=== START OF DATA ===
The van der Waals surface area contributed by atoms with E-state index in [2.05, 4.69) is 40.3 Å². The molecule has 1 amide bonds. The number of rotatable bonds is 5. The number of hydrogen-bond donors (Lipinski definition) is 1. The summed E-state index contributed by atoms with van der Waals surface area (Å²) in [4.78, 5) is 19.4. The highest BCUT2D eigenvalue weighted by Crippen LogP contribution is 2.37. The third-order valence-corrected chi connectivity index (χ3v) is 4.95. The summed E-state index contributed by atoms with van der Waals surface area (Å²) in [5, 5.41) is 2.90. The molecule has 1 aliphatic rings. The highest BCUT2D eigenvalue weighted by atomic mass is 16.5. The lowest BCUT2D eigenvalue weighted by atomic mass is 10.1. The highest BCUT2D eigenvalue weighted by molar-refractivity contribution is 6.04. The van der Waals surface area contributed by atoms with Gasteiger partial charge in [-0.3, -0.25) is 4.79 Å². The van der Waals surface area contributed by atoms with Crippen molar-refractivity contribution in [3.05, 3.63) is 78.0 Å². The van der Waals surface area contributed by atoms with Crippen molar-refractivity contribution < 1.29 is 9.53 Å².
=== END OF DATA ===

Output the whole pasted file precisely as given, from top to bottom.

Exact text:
The van der Waals surface area contributed by atoms with E-state index in [2.05, 4.69) is 40.3 Å². The molecule has 1 amide bonds. The number of rotatable bonds is 5. The number of hydrogen-bond donors (Lipinski definition) is 1. The summed E-state index contributed by atoms with van der Waals surface area (Å²) in [4.78, 5) is 19.4. The highest BCUT2D eigenvalue weighted by Crippen LogP contribution is 2.37. The third-order valence-corrected chi connectivity index (χ3v) is 4.95. The summed E-state index contributed by atoms with van der Waals surface area (Å²) in [5, 5.41) is 2.90. The molecule has 1 aliphatic rings. The highest BCUT2D eigenvalue weighted by atomic mass is 16.5. The lowest BCUT2D eigenvalue weighted by atomic mass is 10.1. The highest BCUT2D eigenvalue weighted by molar-refractivity contribution is 6.04. The van der Waals surface area contributed by atoms with Gasteiger partial charge in [-0.3, -0.25) is 4.79 Å². The van der Waals surface area contributed by atoms with Crippen molar-refractivity contribution in [3.05, 3.63) is 78.0 Å². The van der Waals surface area contributed by atoms with Crippen molar-refractivity contribution < 1.29 is 9.53 Å².